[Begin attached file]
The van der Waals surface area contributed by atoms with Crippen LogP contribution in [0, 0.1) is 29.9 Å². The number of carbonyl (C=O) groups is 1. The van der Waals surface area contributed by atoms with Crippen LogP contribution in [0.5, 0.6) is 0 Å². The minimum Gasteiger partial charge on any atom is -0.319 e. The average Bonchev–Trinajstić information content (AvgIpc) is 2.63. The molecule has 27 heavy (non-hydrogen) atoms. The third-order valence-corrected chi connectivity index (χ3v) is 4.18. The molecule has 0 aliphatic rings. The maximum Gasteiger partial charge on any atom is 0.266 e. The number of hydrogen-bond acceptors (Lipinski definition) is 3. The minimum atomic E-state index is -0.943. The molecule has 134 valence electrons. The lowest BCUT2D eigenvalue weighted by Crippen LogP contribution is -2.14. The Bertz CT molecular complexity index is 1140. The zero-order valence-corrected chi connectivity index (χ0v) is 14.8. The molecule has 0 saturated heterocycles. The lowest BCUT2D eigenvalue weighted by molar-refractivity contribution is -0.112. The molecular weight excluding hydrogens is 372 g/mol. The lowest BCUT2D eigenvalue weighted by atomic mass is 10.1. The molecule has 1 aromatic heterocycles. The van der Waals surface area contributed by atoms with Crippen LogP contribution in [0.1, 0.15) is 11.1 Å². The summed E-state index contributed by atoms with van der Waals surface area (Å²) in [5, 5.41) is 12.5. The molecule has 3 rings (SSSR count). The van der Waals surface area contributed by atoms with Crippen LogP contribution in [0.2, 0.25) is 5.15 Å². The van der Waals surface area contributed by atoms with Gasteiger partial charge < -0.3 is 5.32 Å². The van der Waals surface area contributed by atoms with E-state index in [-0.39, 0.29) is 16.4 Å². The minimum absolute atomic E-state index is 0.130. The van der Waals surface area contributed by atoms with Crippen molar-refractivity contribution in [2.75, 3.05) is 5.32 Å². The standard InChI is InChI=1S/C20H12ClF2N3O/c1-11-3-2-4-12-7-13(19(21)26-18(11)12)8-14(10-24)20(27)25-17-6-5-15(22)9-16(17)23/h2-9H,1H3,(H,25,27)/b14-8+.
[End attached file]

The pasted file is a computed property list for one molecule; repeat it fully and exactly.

The van der Waals surface area contributed by atoms with Crippen LogP contribution in [0, 0.1) is 29.9 Å². The number of carbonyl (C=O) groups is 1. The van der Waals surface area contributed by atoms with Crippen LogP contribution in [0.5, 0.6) is 0 Å². The minimum Gasteiger partial charge on any atom is -0.319 e. The average Bonchev–Trinajstić information content (AvgIpc) is 2.63. The molecule has 27 heavy (non-hydrogen) atoms. The third-order valence-corrected chi connectivity index (χ3v) is 4.18. The molecule has 0 aliphatic rings. The maximum Gasteiger partial charge on any atom is 0.266 e. The number of hydrogen-bond acceptors (Lipinski definition) is 3. The minimum atomic E-state index is -0.943. The molecule has 134 valence electrons. The lowest BCUT2D eigenvalue weighted by Crippen LogP contribution is -2.14. The Bertz CT molecular complexity index is 1140. The zero-order valence-corrected chi connectivity index (χ0v) is 14.8. The molecule has 0 saturated heterocycles. The lowest BCUT2D eigenvalue weighted by molar-refractivity contribution is -0.112. The molecular weight excluding hydrogens is 372 g/mol. The lowest BCUT2D eigenvalue weighted by atomic mass is 10.1. The molecule has 1 aromatic heterocycles. The van der Waals surface area contributed by atoms with Crippen LogP contribution in [0.1, 0.15) is 11.1 Å². The summed E-state index contributed by atoms with van der Waals surface area (Å²) in [5, 5.41) is 12.5. The molecule has 3 rings (SSSR count). The van der Waals surface area contributed by atoms with Crippen LogP contribution in [0.2, 0.25) is 5.15 Å². The van der Waals surface area contributed by atoms with Gasteiger partial charge < -0.3 is 5.32 Å². The van der Waals surface area contributed by atoms with E-state index in [-0.39, 0.29) is 16.4 Å². The minimum absolute atomic E-state index is 0.130. The van der Waals surface area contributed by atoms with Crippen molar-refractivity contribution in [2.75, 3.05) is 5.32 Å². The standard InChI is InChI=1S/C20H12ClF2N3O/c1-11-3-2-4-12-7-13(19(21)26-18(11)12)8-14(10-24)20(27)25-17-6-5-15(22)9-16(17)23/h2-9H,1H3,(H,25,27)/b14-8+.